Topics covered include but are not limited to:
- Information seeking, including task-based and exploratory studies
- Search interfaces, including those for specialized tasks, populations and domains
- User-Centered Design approaches to humans interacting with information and systems
- Interaction techniques for information retrieval and discovery
- Online information seeking, including log analysis of search and browsing
- Modeling and simulation of information interaction
- Information use, including measures of use as well as broader sense-making
- Field and case studies relevant to understanding prerequisites for information searching, design and access
- User-centered evaluation methods and measures, including measures of user experience and performance, experiment and search task design, eye-tracking and physiological approaches, data analysis methods, and usability
- Human interaction and experience with mobile searching and services
- Context-aware and personalized search, including design, contextual features and analysis of information interaction
- Information visualization and visual analytics, including search result presentation
- Collaborative information seeking and social search, including social utility and network analysis for information interaction
- Conversational search and other types of stateful and multi-turn interactions between users and search applications
Perspective papers: A special category of full papers (8 pages + max 2 pages references), perspective papers should present novel ideas or insights concerning approaches, key challenges, or theoretical or methodological issues that have the potential to inspire substantive discussion and lead to significant advances in the field. These papers should not consist primarily of literature reviews or the presentation of stand-alone studies, but may take the form of:
- Reflections upon the body of research, considering how the field, the theories, the models, and the methods have developed;
- Discussion of the implications of research findings on users in the real world;
- Proposals for and discussions of theories or models of information-interaction; or
- Critical, provocative, and creative contributions to stir debate and discussion.
Demonstrations and Resources: We welcome two types of submissions (both are 4 pages + max 1 page references).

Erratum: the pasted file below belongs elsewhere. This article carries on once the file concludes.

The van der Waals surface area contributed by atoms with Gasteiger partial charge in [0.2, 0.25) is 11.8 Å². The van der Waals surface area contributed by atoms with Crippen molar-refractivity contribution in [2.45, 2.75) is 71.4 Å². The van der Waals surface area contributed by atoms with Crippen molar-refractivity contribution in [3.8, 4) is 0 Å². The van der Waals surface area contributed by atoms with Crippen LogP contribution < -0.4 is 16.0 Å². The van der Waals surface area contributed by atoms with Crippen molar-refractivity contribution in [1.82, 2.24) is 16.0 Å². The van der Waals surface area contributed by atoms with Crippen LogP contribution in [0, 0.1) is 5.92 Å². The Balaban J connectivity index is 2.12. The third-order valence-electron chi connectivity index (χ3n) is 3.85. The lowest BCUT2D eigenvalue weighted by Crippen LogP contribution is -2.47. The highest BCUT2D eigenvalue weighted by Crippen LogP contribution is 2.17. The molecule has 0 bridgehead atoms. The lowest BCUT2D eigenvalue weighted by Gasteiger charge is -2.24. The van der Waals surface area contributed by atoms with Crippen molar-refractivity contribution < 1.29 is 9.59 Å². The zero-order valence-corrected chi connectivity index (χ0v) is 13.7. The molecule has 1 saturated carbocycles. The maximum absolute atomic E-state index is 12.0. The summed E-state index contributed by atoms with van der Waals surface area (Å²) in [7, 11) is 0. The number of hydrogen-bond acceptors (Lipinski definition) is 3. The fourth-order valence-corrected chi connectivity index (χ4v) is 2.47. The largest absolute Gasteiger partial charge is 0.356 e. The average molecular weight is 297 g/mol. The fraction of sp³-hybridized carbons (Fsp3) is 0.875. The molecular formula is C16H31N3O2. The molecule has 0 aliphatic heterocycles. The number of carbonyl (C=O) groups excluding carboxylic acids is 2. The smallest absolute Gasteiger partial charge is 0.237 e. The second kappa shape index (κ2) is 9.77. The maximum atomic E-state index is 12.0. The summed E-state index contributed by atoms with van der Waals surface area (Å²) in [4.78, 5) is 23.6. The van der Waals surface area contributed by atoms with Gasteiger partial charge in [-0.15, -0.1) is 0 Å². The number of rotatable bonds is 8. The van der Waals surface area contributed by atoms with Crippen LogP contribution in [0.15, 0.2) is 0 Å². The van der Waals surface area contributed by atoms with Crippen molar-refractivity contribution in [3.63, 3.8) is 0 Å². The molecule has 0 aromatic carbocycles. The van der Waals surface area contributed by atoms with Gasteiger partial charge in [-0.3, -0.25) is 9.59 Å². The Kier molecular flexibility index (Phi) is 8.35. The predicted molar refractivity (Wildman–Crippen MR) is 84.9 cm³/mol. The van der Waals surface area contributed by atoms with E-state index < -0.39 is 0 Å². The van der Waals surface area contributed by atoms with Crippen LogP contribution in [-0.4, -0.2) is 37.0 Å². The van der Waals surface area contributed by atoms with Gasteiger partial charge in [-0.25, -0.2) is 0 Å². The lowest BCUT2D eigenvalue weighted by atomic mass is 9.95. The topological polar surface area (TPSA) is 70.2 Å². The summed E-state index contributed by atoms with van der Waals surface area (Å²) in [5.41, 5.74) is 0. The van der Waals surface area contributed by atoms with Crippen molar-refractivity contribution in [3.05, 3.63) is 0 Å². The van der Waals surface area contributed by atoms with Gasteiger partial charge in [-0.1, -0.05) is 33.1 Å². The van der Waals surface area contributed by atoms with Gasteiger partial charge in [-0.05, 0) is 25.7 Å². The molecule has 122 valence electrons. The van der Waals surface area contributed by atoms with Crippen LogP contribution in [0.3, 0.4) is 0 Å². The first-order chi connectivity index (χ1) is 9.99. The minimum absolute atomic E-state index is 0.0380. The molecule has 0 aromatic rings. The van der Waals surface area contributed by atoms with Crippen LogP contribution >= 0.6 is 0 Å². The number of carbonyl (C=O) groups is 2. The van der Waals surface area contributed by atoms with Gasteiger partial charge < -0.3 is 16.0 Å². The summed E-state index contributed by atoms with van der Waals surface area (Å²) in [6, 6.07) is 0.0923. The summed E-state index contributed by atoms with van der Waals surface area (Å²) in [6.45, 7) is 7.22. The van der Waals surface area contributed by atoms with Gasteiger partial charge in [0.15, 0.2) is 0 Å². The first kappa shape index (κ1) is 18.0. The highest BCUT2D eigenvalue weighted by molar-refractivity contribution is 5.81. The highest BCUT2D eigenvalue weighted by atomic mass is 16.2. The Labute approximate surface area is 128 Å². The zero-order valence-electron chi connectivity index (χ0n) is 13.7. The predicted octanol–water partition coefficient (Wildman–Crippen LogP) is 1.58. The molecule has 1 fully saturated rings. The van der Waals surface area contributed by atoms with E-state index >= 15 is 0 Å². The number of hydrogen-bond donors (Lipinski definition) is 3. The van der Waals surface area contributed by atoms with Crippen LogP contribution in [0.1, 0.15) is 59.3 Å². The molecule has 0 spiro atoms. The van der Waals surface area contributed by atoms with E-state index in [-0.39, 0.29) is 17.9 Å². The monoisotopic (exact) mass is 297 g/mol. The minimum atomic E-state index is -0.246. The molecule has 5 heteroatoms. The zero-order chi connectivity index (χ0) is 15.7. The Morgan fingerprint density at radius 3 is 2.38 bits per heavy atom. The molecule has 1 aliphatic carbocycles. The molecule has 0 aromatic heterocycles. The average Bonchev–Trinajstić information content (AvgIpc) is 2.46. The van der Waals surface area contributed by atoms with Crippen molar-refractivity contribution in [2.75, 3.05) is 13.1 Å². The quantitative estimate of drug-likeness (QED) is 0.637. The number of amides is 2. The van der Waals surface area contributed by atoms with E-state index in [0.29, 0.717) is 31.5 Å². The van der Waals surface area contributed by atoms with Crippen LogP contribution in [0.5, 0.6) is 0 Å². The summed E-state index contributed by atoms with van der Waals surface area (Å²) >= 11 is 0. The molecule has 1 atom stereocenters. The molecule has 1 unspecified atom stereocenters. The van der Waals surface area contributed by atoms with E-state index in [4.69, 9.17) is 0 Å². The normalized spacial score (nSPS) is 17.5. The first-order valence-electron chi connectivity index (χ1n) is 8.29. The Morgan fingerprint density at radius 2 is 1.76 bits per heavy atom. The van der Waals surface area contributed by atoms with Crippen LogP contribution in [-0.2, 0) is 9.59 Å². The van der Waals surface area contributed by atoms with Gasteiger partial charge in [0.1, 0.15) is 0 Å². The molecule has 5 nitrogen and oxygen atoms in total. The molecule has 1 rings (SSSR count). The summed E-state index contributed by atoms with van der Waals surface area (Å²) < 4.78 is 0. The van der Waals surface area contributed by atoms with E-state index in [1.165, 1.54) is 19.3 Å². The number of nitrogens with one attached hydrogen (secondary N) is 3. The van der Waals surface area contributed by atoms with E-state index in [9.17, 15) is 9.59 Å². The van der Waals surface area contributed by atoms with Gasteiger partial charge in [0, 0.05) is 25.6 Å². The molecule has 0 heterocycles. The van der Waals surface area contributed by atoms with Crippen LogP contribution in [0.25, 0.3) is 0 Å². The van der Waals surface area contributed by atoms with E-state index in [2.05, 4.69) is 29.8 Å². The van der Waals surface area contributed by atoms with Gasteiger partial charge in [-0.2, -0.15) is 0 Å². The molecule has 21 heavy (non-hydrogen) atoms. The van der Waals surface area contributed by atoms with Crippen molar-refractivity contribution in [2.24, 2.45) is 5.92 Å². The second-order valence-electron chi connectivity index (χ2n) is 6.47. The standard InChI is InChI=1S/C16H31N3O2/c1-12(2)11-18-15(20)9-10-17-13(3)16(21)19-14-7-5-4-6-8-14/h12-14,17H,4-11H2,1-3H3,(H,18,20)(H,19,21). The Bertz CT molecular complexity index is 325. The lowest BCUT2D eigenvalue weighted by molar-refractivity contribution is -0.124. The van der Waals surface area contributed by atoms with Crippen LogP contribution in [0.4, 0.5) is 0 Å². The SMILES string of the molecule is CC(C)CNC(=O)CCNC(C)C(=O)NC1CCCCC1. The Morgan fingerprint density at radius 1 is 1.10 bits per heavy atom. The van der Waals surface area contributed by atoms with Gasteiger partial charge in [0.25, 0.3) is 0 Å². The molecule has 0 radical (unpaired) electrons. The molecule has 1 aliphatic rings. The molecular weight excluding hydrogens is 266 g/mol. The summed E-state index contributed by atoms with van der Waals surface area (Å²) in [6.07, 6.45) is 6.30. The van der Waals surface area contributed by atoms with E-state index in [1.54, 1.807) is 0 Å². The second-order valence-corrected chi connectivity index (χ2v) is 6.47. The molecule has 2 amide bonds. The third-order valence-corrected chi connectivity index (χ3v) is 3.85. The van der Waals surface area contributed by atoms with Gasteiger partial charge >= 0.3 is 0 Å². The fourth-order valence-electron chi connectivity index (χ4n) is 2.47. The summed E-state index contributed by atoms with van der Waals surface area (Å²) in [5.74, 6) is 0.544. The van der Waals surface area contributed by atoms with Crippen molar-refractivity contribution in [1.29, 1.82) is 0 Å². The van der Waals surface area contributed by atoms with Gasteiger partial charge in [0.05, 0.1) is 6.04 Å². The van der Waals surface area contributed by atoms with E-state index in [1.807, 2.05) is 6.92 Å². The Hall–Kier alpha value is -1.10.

- Demonstration papers should enable presenters to give participants first-hand experience of novel research prototypes, operational systems, or in-progress concepts in development. The submission should both describe and show the proposed solution, addressing questions such as: What problem does the prototype/system/concept seek to address? How does it do so? Who are the users? How will you demonstrate this work? How does the work compare with those that exist already? Finally, how, where and when will your technology have a technical or commercial impact?
- Resource papers should describe publicly available datasets or open source softwares that are new or not well-known, allowing researchers to replicate research results and providing a citable paper when using that resource. Resource papers will be evaluated based on the quality of the resource, its novelty compared to other available alternatives, how well it has been described, and its potential for investigating a variety of research questions.
Wireless network access, along with a table and poster mount backdrop, will be provided for all accepted demonstrations and resources. A paper describing each accepted demonstration will be included in the conference proceedings.
Doctoral Consortium: Doctoral Consortium proposals (4 pages including references) should include the abstract, motivation, research questions, (planned or ongoing) methodology, progress made, and future plans. The CHIIR Doctoral Consortium, held in conjunction with the main conference, provides an opportunity for doctoral students to present and discuss their research with senior researchers and other doctoral students in a seminar format. The Doctoral Consortium focuses on 1) advising students regarding current critical issues in their research, and 2) making students aware of the strengths and weaknesses of their research as viewed from different perspectives. Accepted proposals are eligible for publication in the proceedings. Doctoral consortium submissions are not anonymous.
Workshops: Original workshop proposals (4 pages including references) should be highly interactive and could be either full-day or half-day. We welcome workshops that address important issues, discuss potential solutions, integrate various approaches, and offer innovative perspectives within the themes of the conference and have strong potential to contribute to the evolution of research and development of human computer interaction and information retrieval. Workshop proposals are not anonymous.
Tutorials: Proposals for tutorials (4 pages including references) should address topics relevant to the themes of the conference and could be either full-day or half-day. Each proposal is expected to cover the selected topic in depth by providing the audience with different perspectives, approaches, and recent developments and advances in the community. Tutorial proposals are not anonymous.
Accepted workshops and tutorials will be included in the conference proceedings.